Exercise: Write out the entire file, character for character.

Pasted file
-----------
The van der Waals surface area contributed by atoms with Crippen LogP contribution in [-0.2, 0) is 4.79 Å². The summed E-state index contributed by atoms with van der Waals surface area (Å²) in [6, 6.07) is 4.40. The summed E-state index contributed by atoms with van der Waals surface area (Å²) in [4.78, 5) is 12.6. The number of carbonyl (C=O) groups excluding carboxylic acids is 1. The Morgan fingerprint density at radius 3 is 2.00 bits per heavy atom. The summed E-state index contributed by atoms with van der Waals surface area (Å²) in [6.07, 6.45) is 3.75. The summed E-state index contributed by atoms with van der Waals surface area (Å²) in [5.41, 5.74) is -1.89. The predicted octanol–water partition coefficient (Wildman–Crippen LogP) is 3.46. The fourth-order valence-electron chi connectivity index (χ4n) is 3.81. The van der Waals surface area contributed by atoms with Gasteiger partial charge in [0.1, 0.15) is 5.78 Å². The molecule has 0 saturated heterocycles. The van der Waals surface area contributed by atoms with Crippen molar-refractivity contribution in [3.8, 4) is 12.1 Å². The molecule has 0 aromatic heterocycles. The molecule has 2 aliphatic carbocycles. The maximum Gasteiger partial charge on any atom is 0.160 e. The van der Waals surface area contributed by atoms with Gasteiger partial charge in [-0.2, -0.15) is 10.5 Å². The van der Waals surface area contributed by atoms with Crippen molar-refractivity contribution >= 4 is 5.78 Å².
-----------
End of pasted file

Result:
The van der Waals surface area contributed by atoms with Crippen LogP contribution in [-0.2, 0) is 4.79 Å². The summed E-state index contributed by atoms with van der Waals surface area (Å²) in [6, 6.07) is 4.40. The summed E-state index contributed by atoms with van der Waals surface area (Å²) in [4.78, 5) is 12.6. The number of carbonyl (C=O) groups excluding carboxylic acids is 1. The Morgan fingerprint density at radius 3 is 2.00 bits per heavy atom. The summed E-state index contributed by atoms with van der Waals surface area (Å²) in [6.07, 6.45) is 3.75. The summed E-state index contributed by atoms with van der Waals surface area (Å²) in [5.41, 5.74) is -1.89. The predicted octanol–water partition coefficient (Wildman–Crippen LogP) is 3.46. The fourth-order valence-electron chi connectivity index (χ4n) is 3.81. The van der Waals surface area contributed by atoms with Gasteiger partial charge in [0.1, 0.15) is 5.78 Å². The molecule has 0 saturated heterocycles. The van der Waals surface area contributed by atoms with Crippen molar-refractivity contribution in [3.8, 4) is 12.1 Å². The molecule has 0 aromatic heterocycles. The molecule has 2 aliphatic carbocycles. The maximum Gasteiger partial charge on any atom is 0.160 e. The van der Waals surface area contributed by atoms with Gasteiger partial charge in [-0.2, -0.15) is 10.5 Å². The van der Waals surface area contributed by atoms with Crippen molar-refractivity contribution >= 4 is 5.78 Å².